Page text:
Poke-Stop Removal at the Ferry Terminal

This is about values, not about park usage

About a week ago, I published an article about Pokemon GO, talking about the benefits of the game to public life, urban sociability, and (briefly) the power to make nerds feel more comfortable in public.

Since writing that article, everything I’ve seen regarding the game and how people play it, has reinforced my opinions. Just yesterday me and my Friend Robert chose to go poke-hunting instead of staying inside and playing video games in front of a television.

All of this of course is why I was so dismayed to hear that John Tory helped shut down five of the nine pokestops near Harbour Square Park and the Jack Layton ferry terminal. The reasons given for this were to balance the “element of disruption.”

Now, I understand that the ferry terminal serves as a major transportation point to and from the islands. And keeping that already long lineup moving is important. So removing the pokestops would make sense if the Pokemon players were actually blocking the lineup.

But the ferry terminal is not all there is to the space. The park surrounding it, stretches on for a ways, with no access or impediment to the ferries, and many Pokemon players crowd around these grassy spaces, rather than in the ferry lineup.

So if Pokemon players aren’t really blocking the way to the terminal, what gives? This can’t have to do with a park being too crowded — after all, Trinity Bellwood’s is PACKED during the summer, and we don’t see a concern there, or a crackdown of the drinking in public that arguably attracts many people there. We celebrate it as a well used public space. Period.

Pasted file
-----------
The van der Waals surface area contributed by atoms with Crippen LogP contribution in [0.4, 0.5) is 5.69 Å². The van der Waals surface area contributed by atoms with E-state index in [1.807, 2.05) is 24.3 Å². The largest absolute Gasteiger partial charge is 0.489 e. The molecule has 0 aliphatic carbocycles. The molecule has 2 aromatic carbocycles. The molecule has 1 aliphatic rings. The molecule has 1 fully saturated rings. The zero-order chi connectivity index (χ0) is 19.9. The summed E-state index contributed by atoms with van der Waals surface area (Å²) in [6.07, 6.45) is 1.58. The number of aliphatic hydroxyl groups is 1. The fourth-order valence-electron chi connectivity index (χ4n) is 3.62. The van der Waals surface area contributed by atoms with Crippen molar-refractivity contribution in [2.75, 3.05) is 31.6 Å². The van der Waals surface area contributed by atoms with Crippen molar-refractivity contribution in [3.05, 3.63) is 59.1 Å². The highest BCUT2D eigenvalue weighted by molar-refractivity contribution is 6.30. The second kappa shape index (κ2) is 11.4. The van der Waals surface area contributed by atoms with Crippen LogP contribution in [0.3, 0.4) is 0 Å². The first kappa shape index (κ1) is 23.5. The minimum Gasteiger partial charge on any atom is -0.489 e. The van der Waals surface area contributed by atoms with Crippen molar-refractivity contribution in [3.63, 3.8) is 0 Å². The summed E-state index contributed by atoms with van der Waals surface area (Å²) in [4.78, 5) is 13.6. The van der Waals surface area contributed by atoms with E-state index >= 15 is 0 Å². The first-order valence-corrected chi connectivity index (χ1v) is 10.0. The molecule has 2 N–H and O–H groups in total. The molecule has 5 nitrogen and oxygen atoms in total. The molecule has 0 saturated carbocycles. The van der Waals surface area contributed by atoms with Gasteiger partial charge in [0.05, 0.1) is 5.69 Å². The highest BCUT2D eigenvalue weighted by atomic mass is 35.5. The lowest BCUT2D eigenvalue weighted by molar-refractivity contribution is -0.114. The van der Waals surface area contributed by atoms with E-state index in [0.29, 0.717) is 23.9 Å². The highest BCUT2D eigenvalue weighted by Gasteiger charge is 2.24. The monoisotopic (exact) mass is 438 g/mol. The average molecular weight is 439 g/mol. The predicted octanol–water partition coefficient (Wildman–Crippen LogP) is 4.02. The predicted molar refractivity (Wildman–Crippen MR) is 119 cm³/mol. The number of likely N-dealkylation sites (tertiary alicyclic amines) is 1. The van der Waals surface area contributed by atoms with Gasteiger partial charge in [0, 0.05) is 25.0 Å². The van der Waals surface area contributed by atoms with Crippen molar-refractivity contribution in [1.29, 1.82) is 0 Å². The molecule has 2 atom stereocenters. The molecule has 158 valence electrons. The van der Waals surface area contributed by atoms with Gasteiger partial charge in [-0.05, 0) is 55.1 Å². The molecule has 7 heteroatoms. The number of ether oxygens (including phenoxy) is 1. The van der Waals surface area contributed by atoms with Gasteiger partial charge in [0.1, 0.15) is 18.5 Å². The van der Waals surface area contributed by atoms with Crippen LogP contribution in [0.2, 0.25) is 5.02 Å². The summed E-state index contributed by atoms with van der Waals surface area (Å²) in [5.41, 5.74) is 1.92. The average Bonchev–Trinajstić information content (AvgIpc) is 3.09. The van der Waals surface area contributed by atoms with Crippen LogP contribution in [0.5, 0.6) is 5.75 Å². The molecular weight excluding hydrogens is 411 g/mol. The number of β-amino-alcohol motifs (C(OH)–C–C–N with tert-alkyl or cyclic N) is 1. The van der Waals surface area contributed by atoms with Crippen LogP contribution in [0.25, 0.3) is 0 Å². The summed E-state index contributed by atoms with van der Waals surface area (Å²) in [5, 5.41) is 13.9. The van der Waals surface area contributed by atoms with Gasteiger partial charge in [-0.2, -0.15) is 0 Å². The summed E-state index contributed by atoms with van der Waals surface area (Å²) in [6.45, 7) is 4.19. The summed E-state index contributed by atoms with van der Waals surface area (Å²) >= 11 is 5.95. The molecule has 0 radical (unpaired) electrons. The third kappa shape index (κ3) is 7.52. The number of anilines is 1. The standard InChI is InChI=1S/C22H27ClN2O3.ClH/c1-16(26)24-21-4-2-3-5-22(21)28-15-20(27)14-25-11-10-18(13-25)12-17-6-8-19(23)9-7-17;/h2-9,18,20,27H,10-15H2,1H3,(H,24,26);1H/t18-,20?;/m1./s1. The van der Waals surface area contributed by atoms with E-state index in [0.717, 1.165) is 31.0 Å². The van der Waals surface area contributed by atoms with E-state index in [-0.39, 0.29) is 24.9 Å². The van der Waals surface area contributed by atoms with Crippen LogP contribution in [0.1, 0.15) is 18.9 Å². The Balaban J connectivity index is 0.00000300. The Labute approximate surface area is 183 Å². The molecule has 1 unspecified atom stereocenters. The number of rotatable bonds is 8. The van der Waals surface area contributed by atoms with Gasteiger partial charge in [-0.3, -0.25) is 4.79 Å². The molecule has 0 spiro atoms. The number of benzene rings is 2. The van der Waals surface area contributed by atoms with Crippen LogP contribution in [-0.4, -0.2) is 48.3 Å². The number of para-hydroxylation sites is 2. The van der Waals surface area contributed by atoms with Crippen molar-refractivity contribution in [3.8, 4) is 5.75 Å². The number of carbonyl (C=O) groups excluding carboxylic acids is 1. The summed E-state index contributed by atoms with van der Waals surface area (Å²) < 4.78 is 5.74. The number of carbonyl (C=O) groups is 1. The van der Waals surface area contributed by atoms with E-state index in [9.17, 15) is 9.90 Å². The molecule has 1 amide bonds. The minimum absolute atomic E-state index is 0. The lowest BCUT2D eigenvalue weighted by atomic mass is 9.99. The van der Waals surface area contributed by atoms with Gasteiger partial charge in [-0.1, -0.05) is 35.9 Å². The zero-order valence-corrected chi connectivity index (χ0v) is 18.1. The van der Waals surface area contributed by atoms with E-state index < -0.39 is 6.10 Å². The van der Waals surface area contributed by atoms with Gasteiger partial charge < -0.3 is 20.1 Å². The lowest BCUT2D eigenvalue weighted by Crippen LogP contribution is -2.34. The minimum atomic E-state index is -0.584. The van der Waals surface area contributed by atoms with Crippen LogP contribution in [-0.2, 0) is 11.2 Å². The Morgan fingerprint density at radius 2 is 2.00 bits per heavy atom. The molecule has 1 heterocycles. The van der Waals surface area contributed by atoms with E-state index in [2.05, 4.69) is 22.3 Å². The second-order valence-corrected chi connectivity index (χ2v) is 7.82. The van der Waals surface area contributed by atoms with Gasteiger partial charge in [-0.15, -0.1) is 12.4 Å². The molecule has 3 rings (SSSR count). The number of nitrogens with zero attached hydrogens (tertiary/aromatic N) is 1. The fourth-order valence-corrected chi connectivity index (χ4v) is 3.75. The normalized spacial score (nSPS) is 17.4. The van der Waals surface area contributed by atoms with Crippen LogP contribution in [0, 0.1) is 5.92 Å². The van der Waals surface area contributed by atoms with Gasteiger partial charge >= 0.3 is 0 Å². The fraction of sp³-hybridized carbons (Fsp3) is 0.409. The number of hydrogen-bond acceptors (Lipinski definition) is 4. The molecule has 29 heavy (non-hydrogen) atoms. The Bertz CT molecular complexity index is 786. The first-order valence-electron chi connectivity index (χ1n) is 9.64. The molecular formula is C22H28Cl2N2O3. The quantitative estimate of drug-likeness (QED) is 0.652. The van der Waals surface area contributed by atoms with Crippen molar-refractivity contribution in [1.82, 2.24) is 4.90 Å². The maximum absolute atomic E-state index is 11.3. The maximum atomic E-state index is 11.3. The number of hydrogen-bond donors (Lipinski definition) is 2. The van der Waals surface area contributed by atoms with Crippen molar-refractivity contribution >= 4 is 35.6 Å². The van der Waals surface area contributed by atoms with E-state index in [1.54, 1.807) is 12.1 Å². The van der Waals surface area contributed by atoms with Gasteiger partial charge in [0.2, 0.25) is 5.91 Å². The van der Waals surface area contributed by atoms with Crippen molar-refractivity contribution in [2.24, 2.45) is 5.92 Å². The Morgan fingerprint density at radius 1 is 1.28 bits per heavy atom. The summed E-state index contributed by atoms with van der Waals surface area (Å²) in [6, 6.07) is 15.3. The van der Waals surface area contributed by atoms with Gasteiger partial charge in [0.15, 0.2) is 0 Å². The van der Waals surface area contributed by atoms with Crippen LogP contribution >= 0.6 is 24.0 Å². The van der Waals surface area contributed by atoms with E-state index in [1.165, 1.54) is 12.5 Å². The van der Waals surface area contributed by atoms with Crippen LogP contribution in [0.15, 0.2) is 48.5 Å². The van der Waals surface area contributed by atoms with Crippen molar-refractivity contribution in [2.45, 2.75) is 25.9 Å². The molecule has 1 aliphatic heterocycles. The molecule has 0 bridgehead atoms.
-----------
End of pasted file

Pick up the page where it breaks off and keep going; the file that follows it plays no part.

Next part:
Trinity Bellwoods.

The solution to having too many people in parks cannot be to take people out of them. It must be to build new ones.

This can only mean the element of disruption that John Tory is reffering to is the nature of augmented reality games themselves. This idea that Pokémon players are disrupting the “proper” uses if parks is very disturbing to me. What *is* the proper use of a park? Is it sports? Is it passively watching the world go by? Is it researching trees or flowers?

While all of those represent legitimate uses of public space, not everyone can do those activities, and not everyone wants to (a physically disabled person for example may not be able to play soccer). A park is public space, and people should be able to do what they want in it (so long as it doesn’t impact others).

Back in the Victorian era, London, we can see very clearly that parks were made for leisure — they were places that people would sit down at with a book, some food, or both. It wasn’t until later that the government designed for active uses in those spaces. Today, we face the same re-imagining and expansion of public space as we did back then. It’s time we lay these modern-day Victorian attitudes to rest.

Parks are for people. And people like Pokemon.